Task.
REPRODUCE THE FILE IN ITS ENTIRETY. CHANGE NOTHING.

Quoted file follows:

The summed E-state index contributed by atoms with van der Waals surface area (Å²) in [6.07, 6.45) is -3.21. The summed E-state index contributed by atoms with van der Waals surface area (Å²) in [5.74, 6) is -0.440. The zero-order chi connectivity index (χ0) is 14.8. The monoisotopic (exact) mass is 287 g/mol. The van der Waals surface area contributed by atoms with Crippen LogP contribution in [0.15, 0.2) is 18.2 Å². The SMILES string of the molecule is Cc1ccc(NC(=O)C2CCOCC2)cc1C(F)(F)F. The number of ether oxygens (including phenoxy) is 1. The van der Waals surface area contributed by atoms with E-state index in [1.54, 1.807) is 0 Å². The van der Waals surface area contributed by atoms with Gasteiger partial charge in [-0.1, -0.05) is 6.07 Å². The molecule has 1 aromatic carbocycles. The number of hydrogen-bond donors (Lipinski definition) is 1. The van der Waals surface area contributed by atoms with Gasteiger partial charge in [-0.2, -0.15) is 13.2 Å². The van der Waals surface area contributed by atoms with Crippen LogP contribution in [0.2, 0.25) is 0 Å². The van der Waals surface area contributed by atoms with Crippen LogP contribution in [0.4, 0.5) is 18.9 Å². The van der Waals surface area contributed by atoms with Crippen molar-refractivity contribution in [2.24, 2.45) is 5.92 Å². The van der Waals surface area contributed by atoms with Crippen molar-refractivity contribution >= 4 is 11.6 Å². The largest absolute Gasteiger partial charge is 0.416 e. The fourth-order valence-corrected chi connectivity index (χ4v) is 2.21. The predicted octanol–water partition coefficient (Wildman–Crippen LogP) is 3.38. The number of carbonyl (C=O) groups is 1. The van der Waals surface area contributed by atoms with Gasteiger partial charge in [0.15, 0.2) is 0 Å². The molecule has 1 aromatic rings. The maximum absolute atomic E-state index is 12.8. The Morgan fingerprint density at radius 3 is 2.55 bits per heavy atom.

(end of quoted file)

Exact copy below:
The summed E-state index contributed by atoms with van der Waals surface area (Å²) in [6.07, 6.45) is -3.21. The summed E-state index contributed by atoms with van der Waals surface area (Å²) in [5.74, 6) is -0.440. The zero-order chi connectivity index (χ0) is 14.8. The monoisotopic (exact) mass is 287 g/mol. The van der Waals surface area contributed by atoms with Crippen LogP contribution in [0.15, 0.2) is 18.2 Å². The SMILES string of the molecule is Cc1ccc(NC(=O)C2CCOCC2)cc1C(F)(F)F. The number of ether oxygens (including phenoxy) is 1. The van der Waals surface area contributed by atoms with E-state index in [1.54, 1.807) is 0 Å². The van der Waals surface area contributed by atoms with Gasteiger partial charge in [-0.1, -0.05) is 6.07 Å². The molecule has 1 aromatic carbocycles. The number of hydrogen-bond donors (Lipinski definition) is 1. The van der Waals surface area contributed by atoms with Gasteiger partial charge in [-0.2, -0.15) is 13.2 Å². The van der Waals surface area contributed by atoms with Crippen LogP contribution in [0.2, 0.25) is 0 Å². The van der Waals surface area contributed by atoms with Crippen LogP contribution in [0.4, 0.5) is 18.9 Å². The van der Waals surface area contributed by atoms with Crippen molar-refractivity contribution in [2.24, 2.45) is 5.92 Å². The van der Waals surface area contributed by atoms with Crippen molar-refractivity contribution >= 4 is 11.6 Å². The largest absolute Gasteiger partial charge is 0.416 e. The fourth-order valence-corrected chi connectivity index (χ4v) is 2.21. The predicted octanol–water partition coefficient (Wildman–Crippen LogP) is 3.38. The number of carbonyl (C=O) groups is 1. The van der Waals surface area contributed by atoms with Gasteiger partial charge in [0.15, 0.2) is 0 Å². The molecule has 1 aromatic rings. The maximum absolute atomic E-state index is 12.8. The Morgan fingerprint density at radius 3 is 2.55 bits per heavy atom.